An obvious issue with this proposal is that there are already existing best execution regulatory regimes, which appear to be working well.  This rule proposal would add a third best execution regime layered on top of the ones already imposed by FINRA and the MSRB.  Do we need another one?

Among other things, self-regulatory organization (“SRO”) rules require broker-dealers to have written policies and procedures that cover compliance, which captures best execution obligations.[3]  FINRA Rule 3130 requires an annual certification process to ensure that “the member has in place processes to establish, maintain, review, test and modify written compliance policies and written supervisory procedures reasonably designed to achieve compliance with applicable FINRA rules, MSRB rules and the federal securities laws and regulations.”[4]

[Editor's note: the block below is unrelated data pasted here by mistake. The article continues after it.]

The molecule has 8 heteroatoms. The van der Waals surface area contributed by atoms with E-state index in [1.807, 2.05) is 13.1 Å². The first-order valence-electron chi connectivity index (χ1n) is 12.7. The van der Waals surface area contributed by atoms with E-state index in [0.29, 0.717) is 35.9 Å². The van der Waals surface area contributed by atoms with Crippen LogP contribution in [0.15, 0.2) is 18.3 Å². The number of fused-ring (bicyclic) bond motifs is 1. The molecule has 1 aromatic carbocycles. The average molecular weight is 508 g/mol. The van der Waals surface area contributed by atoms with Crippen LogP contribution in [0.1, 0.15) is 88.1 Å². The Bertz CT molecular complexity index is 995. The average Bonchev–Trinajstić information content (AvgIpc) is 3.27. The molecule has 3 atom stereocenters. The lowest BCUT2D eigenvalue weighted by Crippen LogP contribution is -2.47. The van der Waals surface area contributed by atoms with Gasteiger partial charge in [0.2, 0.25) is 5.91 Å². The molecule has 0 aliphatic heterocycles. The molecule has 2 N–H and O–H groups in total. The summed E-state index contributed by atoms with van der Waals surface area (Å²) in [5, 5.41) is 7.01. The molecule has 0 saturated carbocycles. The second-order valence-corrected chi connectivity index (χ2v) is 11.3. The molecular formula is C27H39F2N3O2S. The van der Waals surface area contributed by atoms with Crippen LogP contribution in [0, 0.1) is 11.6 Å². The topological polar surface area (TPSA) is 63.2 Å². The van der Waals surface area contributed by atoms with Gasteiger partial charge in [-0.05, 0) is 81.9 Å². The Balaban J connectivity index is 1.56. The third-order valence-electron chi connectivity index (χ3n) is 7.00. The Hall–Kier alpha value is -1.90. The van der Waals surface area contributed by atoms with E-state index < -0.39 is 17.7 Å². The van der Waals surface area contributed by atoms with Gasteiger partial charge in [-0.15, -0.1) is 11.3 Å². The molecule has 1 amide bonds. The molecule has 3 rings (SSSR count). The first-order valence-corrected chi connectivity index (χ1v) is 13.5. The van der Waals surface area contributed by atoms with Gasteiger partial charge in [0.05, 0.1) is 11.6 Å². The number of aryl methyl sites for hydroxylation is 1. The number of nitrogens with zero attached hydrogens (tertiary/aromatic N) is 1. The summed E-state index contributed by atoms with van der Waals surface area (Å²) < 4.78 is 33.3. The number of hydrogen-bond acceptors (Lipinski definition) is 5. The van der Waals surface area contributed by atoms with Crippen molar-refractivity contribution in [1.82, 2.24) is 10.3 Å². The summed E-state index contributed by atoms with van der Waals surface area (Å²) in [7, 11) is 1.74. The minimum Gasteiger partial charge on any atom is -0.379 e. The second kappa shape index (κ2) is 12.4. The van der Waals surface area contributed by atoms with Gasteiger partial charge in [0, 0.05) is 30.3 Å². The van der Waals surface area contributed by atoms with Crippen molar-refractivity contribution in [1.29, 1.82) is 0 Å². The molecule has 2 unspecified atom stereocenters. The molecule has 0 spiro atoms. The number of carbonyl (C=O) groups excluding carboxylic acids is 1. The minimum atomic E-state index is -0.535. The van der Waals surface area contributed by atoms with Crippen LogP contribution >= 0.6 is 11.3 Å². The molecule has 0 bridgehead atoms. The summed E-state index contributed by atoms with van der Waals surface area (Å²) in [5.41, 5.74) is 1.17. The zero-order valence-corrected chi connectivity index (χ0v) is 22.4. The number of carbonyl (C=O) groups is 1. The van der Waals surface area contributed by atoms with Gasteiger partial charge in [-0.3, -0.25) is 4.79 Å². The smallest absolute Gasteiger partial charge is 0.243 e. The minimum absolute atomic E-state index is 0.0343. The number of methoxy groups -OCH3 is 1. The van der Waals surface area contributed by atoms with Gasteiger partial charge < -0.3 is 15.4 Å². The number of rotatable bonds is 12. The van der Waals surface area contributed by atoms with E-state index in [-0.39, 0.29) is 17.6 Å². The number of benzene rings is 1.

Yet the proposal introduces a redundant policies and procedures requirement.[5]  Redundant regulation will increase costs without corresponding benefits to investors.  The proposing release recognizes that increased costs “could be passed through to customers in the form of higher commissions or reduced services”[6] and “could … result in higher barriers to entry and potential exit of small broker-dealers.”[7]  In other words, the proposed rule may further increase the market share held by large Wall Street brokers at the expense of smaller Main Street brokers.